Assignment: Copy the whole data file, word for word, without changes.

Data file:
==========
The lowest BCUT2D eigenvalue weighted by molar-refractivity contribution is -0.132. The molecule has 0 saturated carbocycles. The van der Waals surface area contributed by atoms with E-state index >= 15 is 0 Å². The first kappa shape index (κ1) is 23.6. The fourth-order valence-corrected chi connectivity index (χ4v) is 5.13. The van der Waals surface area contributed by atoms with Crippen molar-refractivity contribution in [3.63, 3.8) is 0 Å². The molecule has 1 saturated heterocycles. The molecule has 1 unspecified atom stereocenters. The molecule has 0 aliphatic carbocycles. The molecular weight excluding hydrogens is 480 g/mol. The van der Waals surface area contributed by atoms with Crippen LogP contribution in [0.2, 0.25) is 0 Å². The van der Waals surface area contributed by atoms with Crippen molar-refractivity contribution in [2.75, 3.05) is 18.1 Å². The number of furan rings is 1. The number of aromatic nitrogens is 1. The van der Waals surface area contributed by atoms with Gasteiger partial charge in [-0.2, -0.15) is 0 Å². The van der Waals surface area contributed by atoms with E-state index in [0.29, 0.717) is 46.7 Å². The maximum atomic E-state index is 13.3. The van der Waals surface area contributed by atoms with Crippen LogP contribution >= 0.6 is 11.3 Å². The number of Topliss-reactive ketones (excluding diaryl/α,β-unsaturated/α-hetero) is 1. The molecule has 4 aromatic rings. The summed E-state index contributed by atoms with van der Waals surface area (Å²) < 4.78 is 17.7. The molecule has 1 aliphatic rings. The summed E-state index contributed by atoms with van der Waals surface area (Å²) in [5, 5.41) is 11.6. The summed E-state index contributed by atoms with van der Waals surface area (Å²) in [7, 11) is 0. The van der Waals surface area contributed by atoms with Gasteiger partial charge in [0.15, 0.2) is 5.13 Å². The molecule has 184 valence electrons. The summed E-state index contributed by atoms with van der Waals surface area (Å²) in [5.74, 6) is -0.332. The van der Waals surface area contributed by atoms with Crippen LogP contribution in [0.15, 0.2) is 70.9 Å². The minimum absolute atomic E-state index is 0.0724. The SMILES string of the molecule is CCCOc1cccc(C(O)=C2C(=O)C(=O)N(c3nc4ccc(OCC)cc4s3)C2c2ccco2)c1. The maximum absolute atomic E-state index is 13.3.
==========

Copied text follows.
The lowest BCUT2D eigenvalue weighted by molar-refractivity contribution is -0.132. The molecule has 0 saturated carbocycles. The van der Waals surface area contributed by atoms with E-state index >= 15 is 0 Å². The first kappa shape index (κ1) is 23.6. The fourth-order valence-corrected chi connectivity index (χ4v) is 5.13. The van der Waals surface area contributed by atoms with Crippen molar-refractivity contribution in [3.63, 3.8) is 0 Å². The molecule has 1 saturated heterocycles. The molecule has 1 unspecified atom stereocenters. The molecule has 0 aliphatic carbocycles. The molecular weight excluding hydrogens is 480 g/mol. The van der Waals surface area contributed by atoms with Crippen LogP contribution in [0.2, 0.25) is 0 Å². The van der Waals surface area contributed by atoms with Crippen molar-refractivity contribution in [2.75, 3.05) is 18.1 Å². The number of furan rings is 1. The number of aromatic nitrogens is 1. The van der Waals surface area contributed by atoms with Gasteiger partial charge in [-0.2, -0.15) is 0 Å². The van der Waals surface area contributed by atoms with E-state index in [0.29, 0.717) is 46.7 Å². The maximum atomic E-state index is 13.3. The van der Waals surface area contributed by atoms with Crippen LogP contribution >= 0.6 is 11.3 Å². The number of Topliss-reactive ketones (excluding diaryl/α,β-unsaturated/α-hetero) is 1. The molecule has 4 aromatic rings. The summed E-state index contributed by atoms with van der Waals surface area (Å²) < 4.78 is 17.7. The molecule has 1 aliphatic rings. The summed E-state index contributed by atoms with van der Waals surface area (Å²) in [5, 5.41) is 11.6. The summed E-state index contributed by atoms with van der Waals surface area (Å²) in [7, 11) is 0. The van der Waals surface area contributed by atoms with Gasteiger partial charge in [0.15, 0.2) is 5.13 Å². The molecule has 184 valence electrons. The summed E-state index contributed by atoms with van der Waals surface area (Å²) in [5.74, 6) is -0.332. The van der Waals surface area contributed by atoms with Crippen LogP contribution in [0.15, 0.2) is 70.9 Å². The minimum absolute atomic E-state index is 0.0724. The SMILES string of the molecule is CCCOc1cccc(C(O)=C2C(=O)C(=O)N(c3nc4ccc(OCC)cc4s3)C2c2ccco2)c1. The maximum absolute atomic E-state index is 13.3.